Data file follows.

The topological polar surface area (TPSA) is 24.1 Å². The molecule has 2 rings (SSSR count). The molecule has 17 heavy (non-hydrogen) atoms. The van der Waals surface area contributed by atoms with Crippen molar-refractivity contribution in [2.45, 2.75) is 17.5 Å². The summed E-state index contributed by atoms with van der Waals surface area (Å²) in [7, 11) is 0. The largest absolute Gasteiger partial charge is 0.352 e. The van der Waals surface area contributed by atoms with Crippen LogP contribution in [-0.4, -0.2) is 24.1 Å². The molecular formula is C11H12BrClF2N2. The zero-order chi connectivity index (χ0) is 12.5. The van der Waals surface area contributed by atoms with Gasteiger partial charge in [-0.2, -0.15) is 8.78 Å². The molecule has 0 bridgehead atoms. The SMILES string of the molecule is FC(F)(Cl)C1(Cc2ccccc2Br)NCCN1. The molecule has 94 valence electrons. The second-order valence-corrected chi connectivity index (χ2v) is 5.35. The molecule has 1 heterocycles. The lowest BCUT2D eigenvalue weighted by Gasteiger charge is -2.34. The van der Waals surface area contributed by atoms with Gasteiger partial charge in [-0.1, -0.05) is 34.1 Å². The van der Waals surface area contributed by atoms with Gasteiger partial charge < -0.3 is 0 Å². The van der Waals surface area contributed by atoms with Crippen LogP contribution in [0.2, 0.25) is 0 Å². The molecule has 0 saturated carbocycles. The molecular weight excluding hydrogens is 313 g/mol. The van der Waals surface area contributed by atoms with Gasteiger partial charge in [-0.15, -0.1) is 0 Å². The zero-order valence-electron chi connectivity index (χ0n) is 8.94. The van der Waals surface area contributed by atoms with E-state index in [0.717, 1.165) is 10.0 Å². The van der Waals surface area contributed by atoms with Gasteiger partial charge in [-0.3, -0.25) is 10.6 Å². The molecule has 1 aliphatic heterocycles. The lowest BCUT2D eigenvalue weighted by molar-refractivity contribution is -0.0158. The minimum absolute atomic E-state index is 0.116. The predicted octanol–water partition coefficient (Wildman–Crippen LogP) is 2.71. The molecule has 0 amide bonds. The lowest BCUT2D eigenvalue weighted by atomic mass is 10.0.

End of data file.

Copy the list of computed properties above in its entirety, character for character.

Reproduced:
The topological polar surface area (TPSA) is 24.1 Å². The molecule has 2 rings (SSSR count). The molecule has 17 heavy (non-hydrogen) atoms. The van der Waals surface area contributed by atoms with Crippen molar-refractivity contribution in [2.45, 2.75) is 17.5 Å². The summed E-state index contributed by atoms with van der Waals surface area (Å²) in [7, 11) is 0. The largest absolute Gasteiger partial charge is 0.352 e. The van der Waals surface area contributed by atoms with Crippen LogP contribution in [-0.4, -0.2) is 24.1 Å². The molecular formula is C11H12BrClF2N2. The zero-order chi connectivity index (χ0) is 12.5. The van der Waals surface area contributed by atoms with Gasteiger partial charge in [-0.2, -0.15) is 8.78 Å². The molecule has 0 bridgehead atoms. The SMILES string of the molecule is FC(F)(Cl)C1(Cc2ccccc2Br)NCCN1. The molecule has 94 valence electrons. The second-order valence-corrected chi connectivity index (χ2v) is 5.35. The molecule has 1 heterocycles. The lowest BCUT2D eigenvalue weighted by Gasteiger charge is -2.34. The van der Waals surface area contributed by atoms with Gasteiger partial charge in [-0.1, -0.05) is 34.1 Å². The van der Waals surface area contributed by atoms with Gasteiger partial charge < -0.3 is 0 Å². The van der Waals surface area contributed by atoms with Crippen LogP contribution in [0.2, 0.25) is 0 Å². The molecule has 0 saturated carbocycles. The molecular weight excluding hydrogens is 313 g/mol. The van der Waals surface area contributed by atoms with Gasteiger partial charge in [-0.15, -0.1) is 0 Å². The zero-order valence-electron chi connectivity index (χ0n) is 8.94. The van der Waals surface area contributed by atoms with E-state index in [0.717, 1.165) is 10.0 Å². The van der Waals surface area contributed by atoms with Gasteiger partial charge in [-0.3, -0.25) is 10.6 Å². The molecule has 1 aliphatic heterocycles. The lowest BCUT2D eigenvalue weighted by molar-refractivity contribution is -0.0158. The minimum absolute atomic E-state index is 0.116. The predicted octanol–water partition coefficient (Wildman–Crippen LogP) is 2.71. The molecule has 0 amide bonds. The lowest BCUT2D eigenvalue weighted by atomic mass is 10.0.